Five ways to get to know a neighborhood

by Jody Wise on 8/15/12

New in town or moving neighborhoods?

I was making a personal investment in real estate and saw the process from the buyers’ eyes and it was eye opening. The particular neighborhood was new to me, but the decision boiled down to the neighborhood so I had to do a deep dive into the area. Was it the right fit for me and my 11 year old? What were the endgame plans? Would an investment there make sense financially?

Here are the 5 things I personally did to get to know the area and get comfortable with the purchase:

1. Walk around. This may sound pretty basic, but it is essential. Go out at different times of day and night. In the morning you will meet the dog walkers and commuters. In the day (especially in the summer) you will see the families out and about. At night, a walk will give you the feel for the neighborhood after dark. If you are a dog owner, walking around at night is a critical test. When you encounter people, ask them about the neighborhood: how long they have lived there, where did they move from, if they ever moved would they stay or move to a different area and why?

2. Eat in local restaurants. Find the place the neighbors go for breakfast, lunch or dinner and go there. Sit at the counter and talk to people. Find the best place for dinner and eat at the bar. Ask about neighborhood things to do, schools, shopping, gyms, whatever you are into.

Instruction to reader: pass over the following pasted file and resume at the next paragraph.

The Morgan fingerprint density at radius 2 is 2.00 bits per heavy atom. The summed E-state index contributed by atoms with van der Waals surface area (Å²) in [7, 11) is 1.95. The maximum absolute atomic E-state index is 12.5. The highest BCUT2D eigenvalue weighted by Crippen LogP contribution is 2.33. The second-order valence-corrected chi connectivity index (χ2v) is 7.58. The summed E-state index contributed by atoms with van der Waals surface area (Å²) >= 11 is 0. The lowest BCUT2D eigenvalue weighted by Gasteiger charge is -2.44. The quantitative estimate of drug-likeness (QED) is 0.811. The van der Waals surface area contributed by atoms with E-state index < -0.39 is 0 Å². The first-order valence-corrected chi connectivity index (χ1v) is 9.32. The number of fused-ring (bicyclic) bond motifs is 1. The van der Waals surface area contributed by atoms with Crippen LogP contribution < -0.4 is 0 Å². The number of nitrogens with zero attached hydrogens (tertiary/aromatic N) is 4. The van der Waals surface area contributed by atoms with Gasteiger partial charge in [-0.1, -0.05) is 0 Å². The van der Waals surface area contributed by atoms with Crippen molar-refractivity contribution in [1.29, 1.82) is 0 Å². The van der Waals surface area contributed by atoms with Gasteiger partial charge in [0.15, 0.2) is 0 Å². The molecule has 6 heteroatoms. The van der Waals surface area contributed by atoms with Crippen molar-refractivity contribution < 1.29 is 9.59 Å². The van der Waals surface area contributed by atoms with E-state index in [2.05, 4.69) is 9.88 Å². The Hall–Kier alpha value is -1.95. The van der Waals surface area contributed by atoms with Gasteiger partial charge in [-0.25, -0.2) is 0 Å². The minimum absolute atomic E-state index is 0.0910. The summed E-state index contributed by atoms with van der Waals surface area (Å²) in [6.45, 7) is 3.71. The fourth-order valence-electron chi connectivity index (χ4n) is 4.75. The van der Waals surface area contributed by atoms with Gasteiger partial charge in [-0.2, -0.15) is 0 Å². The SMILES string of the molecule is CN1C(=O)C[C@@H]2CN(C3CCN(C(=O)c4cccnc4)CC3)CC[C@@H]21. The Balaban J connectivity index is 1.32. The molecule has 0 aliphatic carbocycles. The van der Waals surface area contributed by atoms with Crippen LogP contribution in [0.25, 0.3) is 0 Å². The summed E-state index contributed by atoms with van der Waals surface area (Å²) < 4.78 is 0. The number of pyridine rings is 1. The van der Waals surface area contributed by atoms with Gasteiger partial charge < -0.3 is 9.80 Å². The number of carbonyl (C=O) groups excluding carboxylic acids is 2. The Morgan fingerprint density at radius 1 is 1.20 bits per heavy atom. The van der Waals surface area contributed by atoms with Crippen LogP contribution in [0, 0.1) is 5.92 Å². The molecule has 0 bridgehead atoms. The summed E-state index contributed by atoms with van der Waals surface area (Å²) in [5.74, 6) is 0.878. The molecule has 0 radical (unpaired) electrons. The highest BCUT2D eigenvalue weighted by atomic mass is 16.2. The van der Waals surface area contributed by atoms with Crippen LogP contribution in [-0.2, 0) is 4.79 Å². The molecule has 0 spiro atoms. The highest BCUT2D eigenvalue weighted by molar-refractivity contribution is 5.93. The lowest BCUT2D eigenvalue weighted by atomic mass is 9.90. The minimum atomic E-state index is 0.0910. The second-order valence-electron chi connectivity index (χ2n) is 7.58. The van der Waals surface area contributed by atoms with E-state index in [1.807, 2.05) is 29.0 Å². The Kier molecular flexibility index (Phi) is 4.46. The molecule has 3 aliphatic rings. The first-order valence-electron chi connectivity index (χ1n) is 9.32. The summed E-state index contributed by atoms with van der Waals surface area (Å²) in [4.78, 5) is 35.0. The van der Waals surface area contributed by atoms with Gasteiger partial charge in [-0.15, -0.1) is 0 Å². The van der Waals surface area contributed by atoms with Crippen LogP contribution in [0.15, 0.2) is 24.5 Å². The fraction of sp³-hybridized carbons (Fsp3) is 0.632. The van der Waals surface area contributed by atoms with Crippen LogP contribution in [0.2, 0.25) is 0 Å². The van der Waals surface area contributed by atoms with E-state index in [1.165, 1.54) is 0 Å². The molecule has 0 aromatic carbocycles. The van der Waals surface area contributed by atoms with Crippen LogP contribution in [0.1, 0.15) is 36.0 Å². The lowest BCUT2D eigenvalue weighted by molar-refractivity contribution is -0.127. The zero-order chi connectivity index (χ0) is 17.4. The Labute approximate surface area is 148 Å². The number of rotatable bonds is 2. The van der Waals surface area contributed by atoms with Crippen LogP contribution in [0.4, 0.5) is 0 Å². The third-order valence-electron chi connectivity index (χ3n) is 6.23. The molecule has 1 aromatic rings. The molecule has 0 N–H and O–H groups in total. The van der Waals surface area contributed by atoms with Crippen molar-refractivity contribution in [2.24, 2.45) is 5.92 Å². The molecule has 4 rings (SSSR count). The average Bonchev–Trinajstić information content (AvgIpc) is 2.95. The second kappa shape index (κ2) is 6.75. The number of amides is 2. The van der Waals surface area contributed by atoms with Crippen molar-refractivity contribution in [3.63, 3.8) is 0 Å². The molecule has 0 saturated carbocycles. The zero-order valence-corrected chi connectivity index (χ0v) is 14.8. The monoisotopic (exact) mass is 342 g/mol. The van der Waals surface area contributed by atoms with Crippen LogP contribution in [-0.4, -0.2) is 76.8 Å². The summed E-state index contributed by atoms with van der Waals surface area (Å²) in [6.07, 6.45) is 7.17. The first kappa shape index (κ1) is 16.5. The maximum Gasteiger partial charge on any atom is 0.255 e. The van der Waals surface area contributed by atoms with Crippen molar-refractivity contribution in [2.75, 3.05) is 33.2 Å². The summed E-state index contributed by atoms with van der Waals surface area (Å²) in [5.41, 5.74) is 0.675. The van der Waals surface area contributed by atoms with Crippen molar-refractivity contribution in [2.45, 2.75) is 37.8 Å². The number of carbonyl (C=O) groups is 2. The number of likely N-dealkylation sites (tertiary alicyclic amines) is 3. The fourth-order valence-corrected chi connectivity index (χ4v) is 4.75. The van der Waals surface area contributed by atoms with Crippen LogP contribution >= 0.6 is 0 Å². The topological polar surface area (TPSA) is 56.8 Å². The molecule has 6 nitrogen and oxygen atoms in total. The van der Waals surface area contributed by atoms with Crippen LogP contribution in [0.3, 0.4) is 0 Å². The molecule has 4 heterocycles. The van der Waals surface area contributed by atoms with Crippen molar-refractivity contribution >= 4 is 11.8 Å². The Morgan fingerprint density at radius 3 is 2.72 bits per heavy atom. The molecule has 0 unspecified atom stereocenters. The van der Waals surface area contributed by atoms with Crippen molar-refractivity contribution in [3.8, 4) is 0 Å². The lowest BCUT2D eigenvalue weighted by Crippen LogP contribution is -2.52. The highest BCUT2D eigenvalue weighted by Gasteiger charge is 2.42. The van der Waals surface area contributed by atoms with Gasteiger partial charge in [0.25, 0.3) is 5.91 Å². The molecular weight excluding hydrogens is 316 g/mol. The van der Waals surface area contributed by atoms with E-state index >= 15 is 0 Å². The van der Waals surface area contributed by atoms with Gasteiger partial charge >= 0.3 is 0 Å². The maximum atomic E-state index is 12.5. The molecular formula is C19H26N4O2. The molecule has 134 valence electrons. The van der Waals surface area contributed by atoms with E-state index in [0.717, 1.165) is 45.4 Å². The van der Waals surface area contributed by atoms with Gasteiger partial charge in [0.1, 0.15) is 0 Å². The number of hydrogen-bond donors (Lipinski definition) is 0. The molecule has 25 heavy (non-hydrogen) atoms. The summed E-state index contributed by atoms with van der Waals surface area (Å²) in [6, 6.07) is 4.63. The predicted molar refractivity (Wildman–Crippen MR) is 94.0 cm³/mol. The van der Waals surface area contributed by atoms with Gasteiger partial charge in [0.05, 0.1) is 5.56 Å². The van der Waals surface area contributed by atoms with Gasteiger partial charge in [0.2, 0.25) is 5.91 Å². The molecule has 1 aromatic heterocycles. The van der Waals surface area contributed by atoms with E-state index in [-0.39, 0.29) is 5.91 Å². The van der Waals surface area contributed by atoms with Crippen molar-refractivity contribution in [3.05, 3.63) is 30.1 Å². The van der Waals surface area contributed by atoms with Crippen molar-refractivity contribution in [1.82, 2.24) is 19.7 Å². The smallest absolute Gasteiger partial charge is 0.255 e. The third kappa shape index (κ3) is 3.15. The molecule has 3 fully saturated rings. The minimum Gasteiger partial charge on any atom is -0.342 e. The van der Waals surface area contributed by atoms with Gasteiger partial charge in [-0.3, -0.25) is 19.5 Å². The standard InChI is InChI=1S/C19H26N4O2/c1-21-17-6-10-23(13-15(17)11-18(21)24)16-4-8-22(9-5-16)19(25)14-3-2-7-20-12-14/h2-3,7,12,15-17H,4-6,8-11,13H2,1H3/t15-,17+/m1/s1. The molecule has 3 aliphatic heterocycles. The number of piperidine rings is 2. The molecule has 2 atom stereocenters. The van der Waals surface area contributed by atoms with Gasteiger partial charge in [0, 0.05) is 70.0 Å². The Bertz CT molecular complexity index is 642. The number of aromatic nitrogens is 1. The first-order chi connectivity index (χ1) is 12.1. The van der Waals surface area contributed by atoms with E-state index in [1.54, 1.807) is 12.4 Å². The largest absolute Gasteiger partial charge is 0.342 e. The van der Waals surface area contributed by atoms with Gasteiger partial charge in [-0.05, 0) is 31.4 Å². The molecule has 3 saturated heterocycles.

3. Do the numbers. Are you planning to stay in the neighborhood for 3 years, 5 years, 10 years? What is the appreciation outlook? If you moved would it make sense to keep the home and rent it? What are the rents and the rental price trend for that neighborhood? Are you comfortable with the value you are getting and the prospects for being able to sell it when you want to?

4. Do the commute. Make sure to test drive the commute to work or school at the time you typically go. Test a few different routes. There is nothing like spoiling the feel of a new home than sitting in traffic forever to get there.

5. Surf the web. There are tons of sites that can help you investigate activities, crime statistics and demographics.

A Realtor can show you homes and advise on value but we cannot tell you if the neighborhood is a good fit for you. You have to do the work and find that out for yourself because you are the only judge that matters. So go explore!

Jody Wise is affiliated with Prudential Rubloff. Visit her profile or her website for more information.

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